TOMS founder Blake Mycoskie may not want his company to be associated with Focus on the Family, but the pro-family group doesn’t feel the same way.
FOTF President Jim Daly responded to Mycoskie’s apology for speaking at a FOTF event called “Feet on the Ground” in Orange County, Calif. Daly had interviewed Mycoskie during the June 30 event in front of some 1,500 people.
"This is an unfortunate statement about the culture we live in,” Daly said in a statement Sunday, “when an organization like ours is deemed unfit to help children in need simply because we hold to biblical beliefs about marriage and family.”
TOMS donates a pair of shoes to a child in need for each pair sold as a part of its one-for-one movement.
Christianity Today first reported that FOTF was considering to be a TOMS distribution partner in Africa.
In response to the controversy, Daly said he was “a little saddened” by how harsh some people were in trying to get Mycoskie to distance himself from FOTF.
“We interviewed Blake because we thought his story would inspire other Christians to act on their faith like he has and to help others in need," the FOTF president explained, without lashing back. "We want to tell our friends about the great work TOMS does and how they can be a part of putting shoes on the feet of impoverished kids."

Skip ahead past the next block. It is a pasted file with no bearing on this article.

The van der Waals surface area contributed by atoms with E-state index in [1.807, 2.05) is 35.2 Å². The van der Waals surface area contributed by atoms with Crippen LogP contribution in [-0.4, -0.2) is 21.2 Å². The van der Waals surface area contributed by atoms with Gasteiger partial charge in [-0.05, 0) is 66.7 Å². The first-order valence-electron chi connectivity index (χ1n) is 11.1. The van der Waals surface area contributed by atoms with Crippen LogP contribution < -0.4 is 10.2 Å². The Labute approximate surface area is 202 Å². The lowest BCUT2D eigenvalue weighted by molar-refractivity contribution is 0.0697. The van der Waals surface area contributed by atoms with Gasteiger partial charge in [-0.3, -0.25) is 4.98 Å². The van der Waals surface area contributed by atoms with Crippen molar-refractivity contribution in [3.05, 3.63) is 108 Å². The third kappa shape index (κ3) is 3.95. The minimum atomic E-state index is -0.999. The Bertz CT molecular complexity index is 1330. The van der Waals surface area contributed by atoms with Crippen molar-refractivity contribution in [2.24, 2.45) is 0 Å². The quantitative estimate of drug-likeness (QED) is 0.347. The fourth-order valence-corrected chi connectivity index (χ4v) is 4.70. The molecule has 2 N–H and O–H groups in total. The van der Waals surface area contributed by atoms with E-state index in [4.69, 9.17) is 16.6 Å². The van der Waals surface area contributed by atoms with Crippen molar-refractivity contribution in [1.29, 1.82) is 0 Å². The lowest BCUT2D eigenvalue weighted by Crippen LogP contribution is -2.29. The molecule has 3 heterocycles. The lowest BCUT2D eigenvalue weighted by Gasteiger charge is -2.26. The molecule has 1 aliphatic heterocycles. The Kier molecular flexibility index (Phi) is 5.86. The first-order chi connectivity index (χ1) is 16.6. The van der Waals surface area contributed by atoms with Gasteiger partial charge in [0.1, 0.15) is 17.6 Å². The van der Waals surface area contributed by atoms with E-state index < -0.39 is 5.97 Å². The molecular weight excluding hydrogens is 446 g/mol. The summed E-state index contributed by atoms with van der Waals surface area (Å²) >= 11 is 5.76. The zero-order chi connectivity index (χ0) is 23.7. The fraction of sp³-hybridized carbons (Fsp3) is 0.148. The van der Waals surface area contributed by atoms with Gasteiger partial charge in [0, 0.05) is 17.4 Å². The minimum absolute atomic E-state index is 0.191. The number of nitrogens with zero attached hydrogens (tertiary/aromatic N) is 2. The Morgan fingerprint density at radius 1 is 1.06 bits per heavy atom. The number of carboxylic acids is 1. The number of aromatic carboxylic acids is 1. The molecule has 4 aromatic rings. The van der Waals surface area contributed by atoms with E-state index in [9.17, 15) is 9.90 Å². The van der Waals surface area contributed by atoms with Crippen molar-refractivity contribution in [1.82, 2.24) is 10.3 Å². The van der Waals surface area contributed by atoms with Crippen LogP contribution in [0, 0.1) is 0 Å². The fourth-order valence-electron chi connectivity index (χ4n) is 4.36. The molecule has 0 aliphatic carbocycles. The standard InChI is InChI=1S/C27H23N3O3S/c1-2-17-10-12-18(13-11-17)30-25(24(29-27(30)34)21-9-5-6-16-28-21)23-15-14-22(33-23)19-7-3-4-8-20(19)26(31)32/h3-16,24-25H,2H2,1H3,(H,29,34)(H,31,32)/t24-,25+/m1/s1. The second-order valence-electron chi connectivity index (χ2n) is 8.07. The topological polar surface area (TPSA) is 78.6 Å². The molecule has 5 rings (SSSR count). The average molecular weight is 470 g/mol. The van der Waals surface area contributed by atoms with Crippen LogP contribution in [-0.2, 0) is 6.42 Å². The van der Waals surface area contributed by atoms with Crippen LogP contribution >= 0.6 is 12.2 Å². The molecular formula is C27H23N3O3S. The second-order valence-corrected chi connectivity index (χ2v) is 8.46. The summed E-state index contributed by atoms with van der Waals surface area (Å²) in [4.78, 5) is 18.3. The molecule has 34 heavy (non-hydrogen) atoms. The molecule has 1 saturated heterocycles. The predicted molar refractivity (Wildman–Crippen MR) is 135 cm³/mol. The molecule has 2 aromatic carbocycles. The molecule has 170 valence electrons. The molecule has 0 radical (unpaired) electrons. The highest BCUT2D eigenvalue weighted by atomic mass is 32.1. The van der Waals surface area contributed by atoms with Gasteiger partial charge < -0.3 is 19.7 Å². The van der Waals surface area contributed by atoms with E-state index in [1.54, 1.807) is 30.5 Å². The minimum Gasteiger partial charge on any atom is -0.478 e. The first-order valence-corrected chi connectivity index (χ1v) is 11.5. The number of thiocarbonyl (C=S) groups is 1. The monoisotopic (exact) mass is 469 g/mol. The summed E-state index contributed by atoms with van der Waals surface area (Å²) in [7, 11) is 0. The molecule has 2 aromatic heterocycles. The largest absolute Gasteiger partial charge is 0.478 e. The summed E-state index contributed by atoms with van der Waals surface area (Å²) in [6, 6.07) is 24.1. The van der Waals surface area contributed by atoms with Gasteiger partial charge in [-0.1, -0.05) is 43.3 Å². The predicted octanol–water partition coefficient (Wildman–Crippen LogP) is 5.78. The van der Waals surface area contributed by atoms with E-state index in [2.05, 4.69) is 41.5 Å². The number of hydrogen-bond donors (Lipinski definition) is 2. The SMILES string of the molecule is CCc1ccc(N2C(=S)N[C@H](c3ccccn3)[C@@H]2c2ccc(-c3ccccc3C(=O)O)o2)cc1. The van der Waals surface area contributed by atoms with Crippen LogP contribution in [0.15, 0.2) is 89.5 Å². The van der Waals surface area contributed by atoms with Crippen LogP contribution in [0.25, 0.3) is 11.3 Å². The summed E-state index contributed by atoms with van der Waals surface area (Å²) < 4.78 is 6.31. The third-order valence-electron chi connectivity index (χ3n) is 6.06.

Whether or not Daly will be able to share that story is still up in the air because TOMS has the right to block the broadcast of the conversation that would reach more than 2 million listeners nationwide via the radio. TOMS has not said whether they will block the broadcast as of the time of this article.
On Saturday, Mycoskie, founder of the business-charity TOMS, apologized to gay rights advocates for speaking at an FOTF event. In a blog post, Mycoskie said he did not know “the full extent of Focus on the Family's beliefs” at the time he agreed to speak at the event. And he called his acceptance to speak at the event an “oversight” and “one we chose poorly.”
Gay rights advocates voiced their anger through social networking sites and an online petition over the potential partnership between TOMS and FOTF, which they deem an anti-gay and fundamentalist Christian group.
The Ms. Magazine petition on Change.org pressing TOMS to end its relationship with FOTF garnered 566 signatures.
In response to the public outrage over the TOMS-FOTF link, Daly observed that the test of faithfulness amid adversity isn't something new for Christians.
“Fortunately, as Christians we have the greatest example of all to follow in situations like this – Jesus,” Daly said. “The things He stood for were not always popular, either. He was ostracized and much worse for doing the work of His Father. And through it all, He loved those who did not love Him and never stopped hoping they would come to know the Truth.”
FOTF will continue to stick to its principles but hopes for the best for those who spoke out against it.
"While we may disagree with those who spearheaded this effort to get TOMS to distance themselves from us,” Daly said, “our desire is not so much to defeat them at the ballot box as it is to bring them closer to the heart of Jesus Christ – the only hope any of us have for the forgiveness and overcoming of our sins."
TOMS could not be reached for additional comments on this issue.